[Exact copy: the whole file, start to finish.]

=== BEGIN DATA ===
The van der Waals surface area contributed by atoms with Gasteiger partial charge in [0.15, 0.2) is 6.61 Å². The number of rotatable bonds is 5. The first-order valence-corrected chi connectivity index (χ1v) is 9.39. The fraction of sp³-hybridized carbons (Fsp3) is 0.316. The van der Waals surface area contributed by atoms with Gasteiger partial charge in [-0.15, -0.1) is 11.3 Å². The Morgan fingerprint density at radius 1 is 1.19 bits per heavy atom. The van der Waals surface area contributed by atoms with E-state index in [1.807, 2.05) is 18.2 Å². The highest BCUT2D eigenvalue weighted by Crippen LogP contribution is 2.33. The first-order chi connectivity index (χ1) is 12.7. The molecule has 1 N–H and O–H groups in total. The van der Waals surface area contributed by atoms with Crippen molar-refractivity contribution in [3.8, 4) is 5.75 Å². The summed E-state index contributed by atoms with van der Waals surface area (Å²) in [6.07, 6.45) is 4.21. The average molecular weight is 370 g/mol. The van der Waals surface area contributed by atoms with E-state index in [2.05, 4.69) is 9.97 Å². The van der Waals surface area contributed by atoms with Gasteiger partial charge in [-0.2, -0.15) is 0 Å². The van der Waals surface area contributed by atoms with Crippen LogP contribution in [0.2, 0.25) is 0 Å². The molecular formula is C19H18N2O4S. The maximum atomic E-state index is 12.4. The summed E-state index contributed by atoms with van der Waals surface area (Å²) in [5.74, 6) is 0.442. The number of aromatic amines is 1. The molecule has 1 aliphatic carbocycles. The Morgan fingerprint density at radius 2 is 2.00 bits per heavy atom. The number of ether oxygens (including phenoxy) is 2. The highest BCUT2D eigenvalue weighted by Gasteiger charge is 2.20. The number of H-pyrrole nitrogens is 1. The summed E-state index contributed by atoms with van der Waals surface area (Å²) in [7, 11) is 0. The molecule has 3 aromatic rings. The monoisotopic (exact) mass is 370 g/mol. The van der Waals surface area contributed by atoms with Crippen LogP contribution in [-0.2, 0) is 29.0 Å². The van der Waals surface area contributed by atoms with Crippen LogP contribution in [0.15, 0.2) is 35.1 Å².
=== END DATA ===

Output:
The van der Waals surface area contributed by atoms with Gasteiger partial charge in [0.15, 0.2) is 6.61 Å². The number of rotatable bonds is 5. The first-order valence-corrected chi connectivity index (χ1v) is 9.39. The fraction of sp³-hybridized carbons (Fsp3) is 0.316. The van der Waals surface area contributed by atoms with Gasteiger partial charge in [-0.15, -0.1) is 11.3 Å². The Morgan fingerprint density at radius 1 is 1.19 bits per heavy atom. The van der Waals surface area contributed by atoms with E-state index in [1.807, 2.05) is 18.2 Å². The highest BCUT2D eigenvalue weighted by Crippen LogP contribution is 2.33. The first-order chi connectivity index (χ1) is 12.7. The molecule has 1 N–H and O–H groups in total. The van der Waals surface area contributed by atoms with Crippen molar-refractivity contribution in [3.8, 4) is 5.75 Å². The summed E-state index contributed by atoms with van der Waals surface area (Å²) in [6.07, 6.45) is 4.21. The average molecular weight is 370 g/mol. The van der Waals surface area contributed by atoms with E-state index in [2.05, 4.69) is 9.97 Å². The van der Waals surface area contributed by atoms with Gasteiger partial charge in [-0.2, -0.15) is 0 Å². The van der Waals surface area contributed by atoms with Crippen LogP contribution in [0.2, 0.25) is 0 Å². The molecular formula is C19H18N2O4S. The maximum atomic E-state index is 12.4. The summed E-state index contributed by atoms with van der Waals surface area (Å²) in [5.74, 6) is 0.442. The number of aromatic amines is 1. The molecule has 1 aliphatic carbocycles. The Morgan fingerprint density at radius 2 is 2.00 bits per heavy atom. The number of ether oxygens (including phenoxy) is 2. The highest BCUT2D eigenvalue weighted by Gasteiger charge is 2.20. The number of H-pyrrole nitrogens is 1. The summed E-state index contributed by atoms with van der Waals surface area (Å²) in [7, 11) is 0. The molecule has 3 aromatic rings. The monoisotopic (exact) mass is 370 g/mol. The van der Waals surface area contributed by atoms with Crippen LogP contribution in [-0.2, 0) is 29.0 Å². The van der Waals surface area contributed by atoms with Crippen LogP contribution in [0.15, 0.2) is 35.1 Å².